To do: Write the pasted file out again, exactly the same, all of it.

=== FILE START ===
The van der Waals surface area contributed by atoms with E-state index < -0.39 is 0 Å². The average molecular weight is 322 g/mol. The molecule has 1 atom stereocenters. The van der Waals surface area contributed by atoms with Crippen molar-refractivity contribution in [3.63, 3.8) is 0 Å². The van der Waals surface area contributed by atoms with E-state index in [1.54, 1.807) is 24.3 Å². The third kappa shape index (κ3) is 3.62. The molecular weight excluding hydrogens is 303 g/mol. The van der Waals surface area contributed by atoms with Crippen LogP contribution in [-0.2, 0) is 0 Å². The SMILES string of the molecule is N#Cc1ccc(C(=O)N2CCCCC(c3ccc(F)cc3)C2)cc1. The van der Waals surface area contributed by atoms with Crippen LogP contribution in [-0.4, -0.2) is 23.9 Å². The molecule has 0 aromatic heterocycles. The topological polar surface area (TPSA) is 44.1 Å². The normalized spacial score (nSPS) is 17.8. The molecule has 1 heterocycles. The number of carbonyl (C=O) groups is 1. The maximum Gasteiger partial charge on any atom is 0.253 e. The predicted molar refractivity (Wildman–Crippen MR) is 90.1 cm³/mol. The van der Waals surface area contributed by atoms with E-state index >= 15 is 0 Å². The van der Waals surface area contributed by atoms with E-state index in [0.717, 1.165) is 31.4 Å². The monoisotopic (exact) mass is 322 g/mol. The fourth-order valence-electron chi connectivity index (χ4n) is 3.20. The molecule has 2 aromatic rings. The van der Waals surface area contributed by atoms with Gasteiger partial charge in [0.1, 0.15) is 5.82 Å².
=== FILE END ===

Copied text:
The van der Waals surface area contributed by atoms with E-state index < -0.39 is 0 Å². The average molecular weight is 322 g/mol. The molecule has 1 atom stereocenters. The van der Waals surface area contributed by atoms with Crippen molar-refractivity contribution in [3.63, 3.8) is 0 Å². The van der Waals surface area contributed by atoms with E-state index in [1.54, 1.807) is 24.3 Å². The third kappa shape index (κ3) is 3.62. The molecular weight excluding hydrogens is 303 g/mol. The van der Waals surface area contributed by atoms with Crippen LogP contribution in [-0.2, 0) is 0 Å². The SMILES string of the molecule is N#Cc1ccc(C(=O)N2CCCCC(c3ccc(F)cc3)C2)cc1. The van der Waals surface area contributed by atoms with Crippen LogP contribution in [-0.4, -0.2) is 23.9 Å². The molecule has 0 aromatic heterocycles. The topological polar surface area (TPSA) is 44.1 Å². The normalized spacial score (nSPS) is 17.8. The molecule has 1 heterocycles. The number of carbonyl (C=O) groups is 1. The maximum Gasteiger partial charge on any atom is 0.253 e. The predicted molar refractivity (Wildman–Crippen MR) is 90.1 cm³/mol. The van der Waals surface area contributed by atoms with E-state index >= 15 is 0 Å². The van der Waals surface area contributed by atoms with E-state index in [0.717, 1.165) is 31.4 Å². The monoisotopic (exact) mass is 322 g/mol. The fourth-order valence-electron chi connectivity index (χ4n) is 3.20. The molecule has 2 aromatic rings. The van der Waals surface area contributed by atoms with Gasteiger partial charge in [0.1, 0.15) is 5.82 Å².